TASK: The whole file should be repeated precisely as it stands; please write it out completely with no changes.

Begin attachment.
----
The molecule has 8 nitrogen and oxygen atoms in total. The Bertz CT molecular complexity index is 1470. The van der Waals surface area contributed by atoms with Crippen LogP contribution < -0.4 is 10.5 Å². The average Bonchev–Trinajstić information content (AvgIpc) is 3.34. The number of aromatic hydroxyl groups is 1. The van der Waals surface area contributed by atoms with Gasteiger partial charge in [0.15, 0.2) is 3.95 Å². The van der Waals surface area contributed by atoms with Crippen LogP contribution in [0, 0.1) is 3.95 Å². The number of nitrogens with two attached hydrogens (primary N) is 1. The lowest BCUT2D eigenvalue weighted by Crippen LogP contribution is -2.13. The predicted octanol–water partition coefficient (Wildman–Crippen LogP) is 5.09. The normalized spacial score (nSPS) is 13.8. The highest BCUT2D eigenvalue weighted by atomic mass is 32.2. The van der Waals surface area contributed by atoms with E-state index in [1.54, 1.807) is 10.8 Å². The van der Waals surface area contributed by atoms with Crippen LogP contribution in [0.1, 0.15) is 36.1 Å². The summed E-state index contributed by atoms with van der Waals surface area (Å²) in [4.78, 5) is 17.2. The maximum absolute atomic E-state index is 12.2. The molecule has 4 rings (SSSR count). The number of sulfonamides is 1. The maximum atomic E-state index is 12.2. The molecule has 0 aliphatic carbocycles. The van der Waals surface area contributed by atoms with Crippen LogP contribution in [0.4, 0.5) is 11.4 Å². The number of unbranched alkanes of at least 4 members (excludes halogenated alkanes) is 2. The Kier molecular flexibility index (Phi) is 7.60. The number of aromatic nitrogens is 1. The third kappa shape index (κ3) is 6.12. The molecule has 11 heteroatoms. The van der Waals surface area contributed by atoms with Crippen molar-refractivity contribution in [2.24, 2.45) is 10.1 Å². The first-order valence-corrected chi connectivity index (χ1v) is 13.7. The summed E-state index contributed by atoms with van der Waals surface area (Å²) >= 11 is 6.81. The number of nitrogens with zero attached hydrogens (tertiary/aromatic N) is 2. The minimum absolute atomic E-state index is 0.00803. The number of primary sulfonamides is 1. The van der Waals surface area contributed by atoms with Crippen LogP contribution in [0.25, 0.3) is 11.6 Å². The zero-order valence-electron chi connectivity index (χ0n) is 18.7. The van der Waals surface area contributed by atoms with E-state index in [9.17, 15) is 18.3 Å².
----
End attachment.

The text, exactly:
The molecule has 8 nitrogen and oxygen atoms in total. The Bertz CT molecular complexity index is 1470. The van der Waals surface area contributed by atoms with Crippen LogP contribution < -0.4 is 10.5 Å². The average Bonchev–Trinajstić information content (AvgIpc) is 3.34. The number of aromatic hydroxyl groups is 1. The van der Waals surface area contributed by atoms with Gasteiger partial charge in [0.15, 0.2) is 3.95 Å². The van der Waals surface area contributed by atoms with Crippen LogP contribution in [0, 0.1) is 3.95 Å². The number of nitrogens with two attached hydrogens (primary N) is 1. The lowest BCUT2D eigenvalue weighted by Crippen LogP contribution is -2.13. The predicted octanol–water partition coefficient (Wildman–Crippen LogP) is 5.09. The normalized spacial score (nSPS) is 13.8. The highest BCUT2D eigenvalue weighted by atomic mass is 32.2. The van der Waals surface area contributed by atoms with E-state index in [1.54, 1.807) is 10.8 Å². The van der Waals surface area contributed by atoms with Crippen LogP contribution in [0.1, 0.15) is 36.1 Å². The summed E-state index contributed by atoms with van der Waals surface area (Å²) in [4.78, 5) is 17.2. The maximum absolute atomic E-state index is 12.2. The molecule has 4 rings (SSSR count). The number of sulfonamides is 1. The maximum atomic E-state index is 12.2. The molecule has 0 aliphatic carbocycles. The van der Waals surface area contributed by atoms with Crippen LogP contribution in [0.4, 0.5) is 11.4 Å². The number of unbranched alkanes of at least 4 members (excludes halogenated alkanes) is 2. The Kier molecular flexibility index (Phi) is 7.60. The number of aromatic nitrogens is 1. The third kappa shape index (κ3) is 6.12. The molecule has 11 heteroatoms. The van der Waals surface area contributed by atoms with Crippen molar-refractivity contribution in [2.24, 2.45) is 10.1 Å². The first-order valence-corrected chi connectivity index (χ1v) is 13.7. The summed E-state index contributed by atoms with van der Waals surface area (Å²) >= 11 is 6.81. The number of nitrogens with zero attached hydrogens (tertiary/aromatic N) is 2. The minimum absolute atomic E-state index is 0.00803. The number of primary sulfonamides is 1. The van der Waals surface area contributed by atoms with Crippen LogP contribution in [0.25, 0.3) is 11.6 Å². The zero-order valence-electron chi connectivity index (χ0n) is 18.7. The van der Waals surface area contributed by atoms with E-state index in [9.17, 15) is 18.3 Å².